There is no secret that weight loss is one of the biggest drivers and desires for people embarking upon any new fitness and health journey.
Almost everyone wants to make an improvement to their health, but only few actually do.
People start the journey or the practice to improve but following through is less common than you might think.
One reason people don’t follow through with the habit change or lifestyle change is because it’s not easy.
Anything significant takes effort, consistency and the ability to make the hard choices.
Easy choices are the enemy of significant change or results.
If change was easy then everyone would do it with a click of their fingers or the drop of a hat!
Be wary of promises of quick results and change without any discomfort. Often those quick results go in the other direction, just as quick as they came in the first place (especially if you don’t have a plan or a support network to help keep you going).
Getting crystal clear with what you are looking to achieve and creating a strong reason why will help you make those hard choices and overcome adversity when the going gets tough.
Several years ago when I was working as a personal trainer, I had a client that was in a tough situation and needed to rethink his approach and take drastic actio,n otherwise there would be some diabolical repercussions.
Battling with obesity, arthritis and diabetes at the age of 55, his doctor gave him an ultimatum, that if he didn’t drastically change his lifestyle that he wouldn’t make it to his 60th birthday.
It was at that point when his doctor gave him the bitter truth, that caused enough discomfort to force him to make the necessary changes.
In the past he had started different programs and methods to try to get healthy and make a change. But all of his attempts would be short-lived and old bad habits would manage to creep in and before he knew it, he was back to square one…
Buying treadmills, exercise bikes and paying for various weight loss programs in the past hadn’t made even a dent of progress. After a few months, each piece of exercise equipment would turn into a place to hang his shirts… rather than a place for exercise.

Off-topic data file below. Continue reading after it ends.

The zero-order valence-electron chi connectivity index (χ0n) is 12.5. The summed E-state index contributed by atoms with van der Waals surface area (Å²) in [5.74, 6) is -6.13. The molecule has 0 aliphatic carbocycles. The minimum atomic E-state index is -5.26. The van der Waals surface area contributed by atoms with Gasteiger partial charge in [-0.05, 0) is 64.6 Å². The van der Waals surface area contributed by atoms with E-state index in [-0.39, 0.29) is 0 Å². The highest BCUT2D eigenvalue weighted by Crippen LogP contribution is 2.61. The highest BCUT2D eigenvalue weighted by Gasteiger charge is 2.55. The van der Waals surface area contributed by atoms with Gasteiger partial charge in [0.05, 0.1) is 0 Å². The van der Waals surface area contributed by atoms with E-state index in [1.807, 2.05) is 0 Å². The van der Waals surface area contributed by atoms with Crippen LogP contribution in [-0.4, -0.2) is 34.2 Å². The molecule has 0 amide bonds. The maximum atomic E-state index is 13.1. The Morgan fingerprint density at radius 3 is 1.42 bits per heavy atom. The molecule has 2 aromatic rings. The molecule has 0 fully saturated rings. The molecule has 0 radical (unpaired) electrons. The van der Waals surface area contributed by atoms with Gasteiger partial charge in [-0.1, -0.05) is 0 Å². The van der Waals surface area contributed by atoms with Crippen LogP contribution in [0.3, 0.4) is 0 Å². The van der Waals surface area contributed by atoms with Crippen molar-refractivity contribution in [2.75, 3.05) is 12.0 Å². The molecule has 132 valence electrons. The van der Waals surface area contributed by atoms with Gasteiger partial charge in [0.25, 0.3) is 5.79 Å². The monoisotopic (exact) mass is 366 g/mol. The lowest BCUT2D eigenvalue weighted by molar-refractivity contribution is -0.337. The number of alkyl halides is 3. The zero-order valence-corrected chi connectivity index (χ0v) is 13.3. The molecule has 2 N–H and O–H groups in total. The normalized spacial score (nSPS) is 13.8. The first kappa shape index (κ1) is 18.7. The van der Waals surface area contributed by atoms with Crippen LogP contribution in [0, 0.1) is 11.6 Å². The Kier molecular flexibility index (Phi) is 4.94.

He admitted that he would try many different things but never really committed himself and when things were hard, then his default was to throw in the towel and look for something else that was a little easier or more enjoyable.
Always looking for that next thing or solution that would help him lose weight and be healthy…
His doctor had given him the necessary reason why he couldn’t throw in the towel any more and the ability to make the hard choices when the going got tough.
All I did as the coach was to outline what we had to do and how we were going to do it, together. If you do A and B then we will get to C.
Truth be told, at this turning point, he was probably one of the easiest clients that I have ever had to work with, as he had the willingness to do whatever it takes to get the results he’s after.
Making the hard choices became easy for him, like getting up early and to say no to indulgences that weren’t congruent with his target and goal of living past 60 years old.
He actually found pleasure from the exercises I gave him, because of the association and meaning it now had.
Embracing the hard and what he would call “embracing the suck” became his personal mantra.
Seven years later and I’m happy to report that he has lost over 23kg and is now using his shirt rack as a treadmill!
We don’t need to have the gun pointed at our head to get these types results and consistency.
It’s a matter of taking the time to really uncover specifically what we are after. Getting clear must always be the first step in any type of lifestyle or behaviour change.
Just saying “I want to tone up or lose weight” won’t give us the “buy-in” or the ability to know what to do. If you don’t have a target you’ll never be able to succeed.
Then finally, we need to develop a strong emotional reason why it’s important to achieve the set target.
Knowing the answer to “what” and “why” MUST be the start of anyone’s journey. The “how” becomes easy when you have those two behind you.